In any case, "The Influence of LEED" clearly deserved the number one spot as a category of its own, but there were numerous examples of LEED certified buildings throughout all of the Top 10 List.

3. What are the directions sweeping our design profession?  Why are we building greenroofs?

The answers to this question were all over the board and covered nearly every possible reason for building green roofs, from stormwater, heat island and cooling benefits to long term cost benefit analysis.  Here is just a sample of some of the responses:

“Wider acceptance of an overall impression that environmental degradation is real and can (must) be dealt with at the local level (one project at a time) to make a difference in the future,” Martin A. Haber, ASLA, Roy Ashley & Associates, Inc.

“Housing today -- and I live currently in suburbia -- has been revealed like the naked emperor as being ridiculously impractical in so many ways.  We need smarter designs that can cope with the future and yet allow us to comfortably thrive.”

"Growing in intensity is housing developments. This has the potential to dwarf any previous aspects of green roof benefits due to the shear scale and broad application.  Commercial green roofs, the current vast majority of examples, are usually located in developed areas - no clear cut forests, not overturned farm land.  Farm land and forested lands are the province of housing developments.  Increasingly these resources are becoming battle grounds, whether over water or habitat or a number of other concerns," Patrick Carey, hadj design.   This type of comment contributed to: # 3) Eco-Communities & Eco-Cities.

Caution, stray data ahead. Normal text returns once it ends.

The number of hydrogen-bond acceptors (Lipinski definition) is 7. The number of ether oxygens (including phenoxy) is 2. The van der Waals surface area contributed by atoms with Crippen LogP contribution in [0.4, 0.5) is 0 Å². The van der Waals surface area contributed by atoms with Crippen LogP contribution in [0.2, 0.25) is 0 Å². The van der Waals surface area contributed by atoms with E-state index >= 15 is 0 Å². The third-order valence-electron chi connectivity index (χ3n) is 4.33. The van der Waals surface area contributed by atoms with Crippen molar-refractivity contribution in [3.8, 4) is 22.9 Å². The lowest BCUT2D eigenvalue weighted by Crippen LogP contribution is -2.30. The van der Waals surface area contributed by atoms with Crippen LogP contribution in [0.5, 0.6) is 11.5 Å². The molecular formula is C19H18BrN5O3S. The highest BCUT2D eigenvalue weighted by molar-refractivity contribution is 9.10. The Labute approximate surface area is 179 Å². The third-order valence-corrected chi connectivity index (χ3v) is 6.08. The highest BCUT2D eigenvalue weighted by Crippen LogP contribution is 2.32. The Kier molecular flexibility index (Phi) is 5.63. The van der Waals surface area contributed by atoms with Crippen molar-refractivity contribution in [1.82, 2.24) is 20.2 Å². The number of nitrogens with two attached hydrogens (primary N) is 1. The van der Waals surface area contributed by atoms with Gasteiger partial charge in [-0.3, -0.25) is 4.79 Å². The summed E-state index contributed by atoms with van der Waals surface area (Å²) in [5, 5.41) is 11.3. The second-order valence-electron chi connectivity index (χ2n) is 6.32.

“Design professionals are becoming more focused internally on sustainable buildings, which means that the client is getting a more environmentally preferable building which can include greenroofs.”

“Homeowners are considering greenroofs because city dwellers need green space to recreate.  People also want to decrease their carbon footprint, especially when there are incentives to do so.”

“In terms of energy, there are some businesses that are facing spiraling costs and have needs that can not even be met by conventional buildings.  Internet Service Providers, for example, are finding conventional HVAC systems inadequate to keep their server rooms cool enough for good operational efficiency.”

"Greenroofs as a BMP for stormwater credit.  More incentives are necessary so builders and developers find it cost efficient to do greenroofs.  Money talks.  If it doesn't make the builder/developer money, he/she won't do it (generally)," Bill Brigham, ASLA, City of Atlanta.

And the simply flippant, "It's hip to have a green roof."

4. Which built innovative projects have informed clients and spurred additional market interest, and what types of greenroofs are clients now demanding?

It’s no surprise that many of the respondents chose either their own projects or projects that were locally accessible to them as the ones that have informed clients and spurred additional market interest.  Highlighted projects included the Minneapolis Public Library (2007), ASLA Headquarters in Washington, D.C. (2008), Millennium Park in Chicago (2007),  the Laban Dance Centre in Deptford, London (2007), the Ford Motor River Rouge Plant (2007) and Silvercup Studios in New York City.